RBI’s intervention in currency market should be limited: IMF
Aug. 5, 2022

In News:

  • Recently published External Sector Report 2022 by IMF has said that the RBI’s intervention in the currency market should be limited to addressing disorderly market conditions.
  • Produced annually since 2012, External Sector Report analyses global external developments and provides multilaterally consistent assessments of external positions of the world’s largest economies. 

What’s in today’s article:

  • About IMF
  • Highlights of the External Sector Report 2022 

International Monetary Fund (IMF):

  • The IMF is an international financial institution (headquartered in Washington D.C., US).
  • It works to achieve sustainable growth and prosperity for all of its 190 member countries. It is governed by and accountable to its member countries.
  • Formed in 1944 at the Bretton Woods Conference, IMF came into formal existence in 1945 with the goal of reconstructing the international monetary system.
  • The IMF has three critical missions:
    • Furthering international monetary cooperation,
    • Encouraging the expansion of trade and economic growth,
    • Discouraging policies that would harm prosperity.
  • To fulfill these missions,
    • The IMF member countries work collaboratively with each other and with other international bodies.
    • The IMF supports economic policies that promote financial stability and monetary cooperation, which are essential to increase productivity, job creation and economic well-being.
    • It now plays a central role in the management of balance of payments difficulties (experienced by a member country) and international financial crises.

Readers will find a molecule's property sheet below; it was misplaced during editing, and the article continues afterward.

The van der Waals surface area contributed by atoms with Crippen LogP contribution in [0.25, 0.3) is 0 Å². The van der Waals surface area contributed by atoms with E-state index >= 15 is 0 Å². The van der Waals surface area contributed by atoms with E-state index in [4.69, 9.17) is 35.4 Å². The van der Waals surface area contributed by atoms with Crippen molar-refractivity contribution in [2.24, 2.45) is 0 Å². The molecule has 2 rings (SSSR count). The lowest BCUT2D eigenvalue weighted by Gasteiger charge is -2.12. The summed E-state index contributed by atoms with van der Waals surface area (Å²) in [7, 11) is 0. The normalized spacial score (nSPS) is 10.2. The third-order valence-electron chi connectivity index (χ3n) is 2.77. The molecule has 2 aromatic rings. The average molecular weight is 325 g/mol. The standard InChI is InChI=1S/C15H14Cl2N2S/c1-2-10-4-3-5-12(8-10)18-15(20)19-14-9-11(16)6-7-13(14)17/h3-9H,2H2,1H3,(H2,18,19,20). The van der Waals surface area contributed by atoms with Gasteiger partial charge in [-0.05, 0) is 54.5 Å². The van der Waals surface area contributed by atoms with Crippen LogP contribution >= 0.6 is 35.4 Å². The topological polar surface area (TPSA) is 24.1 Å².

• Member countries contribute funds to a pool through a quota system from which countries experiencing balance of payments problems can borrow money.

Some important reports published by IMF:

  • World Economic Outlook
  • Global Financial Stability Report
  • Fiscal Monitor 

The External Sector Report 2022:

Key highlights:

  • The pandemic has continued to have an uneven impact on economies' current account balances, owing to a shift in consumption from services to goods.
  • Commodity prices recovered from the COVID-19 shock and began rising in 2021.
  • The medium-term outlook for global current account balances is gradually improving as the pandemic's impact fades, commodity prices normalise and fiscal consolidation in current account deficit economies continues.

India specific observations:

  • The report comes at a time when the Indian rupee and several other emerging market currencies are under pressure.
    • The RBI has reduced its forex reserves to prevent a sharp depreciation in the face of repeated rate hikes in developed countries (particularly the United States) and the uncertainty caused by geopolitical tensions.
  • As per the report,
    • The RBI’s intervention in the currency market should be limited to addressing disorderly market conditions and exchange rate flexibility should act as the main shock absorber.
    • India's official forex reserves are sufficient for precautionary purposes, implying that additional reserves are less warranted.
    • According to the IMF, rising commodity prices and the Ukraine conflict will increase India's current account deficit (CAD) to 3.1% of GDP in 2022, up from 1.2% last year.
    • The IMF also stated that the CAD is broadly consistent with India's per capita income, positive growth prospects, demographic trends and development needs.
    • In comparison to peers, India's low level of foreign liabilities reflects an incremental approach to capital account liberalisation that has primarily focused on attracting Foreign Direct Investment (FDI).
  • Policy prescriptions:
    • The report proposed a gradual withdrawal of fiscal and monetary policy stimulus, which has already begun and is boosting exports.
    • It suggested that the government should negotiate free trade agreements with major trading partners in order to increase exports, liberalise the investment regime and reduce import duties.
    • Structural reforms could increase integration in global value chains and attract FDI, reducing external vulnerabilities.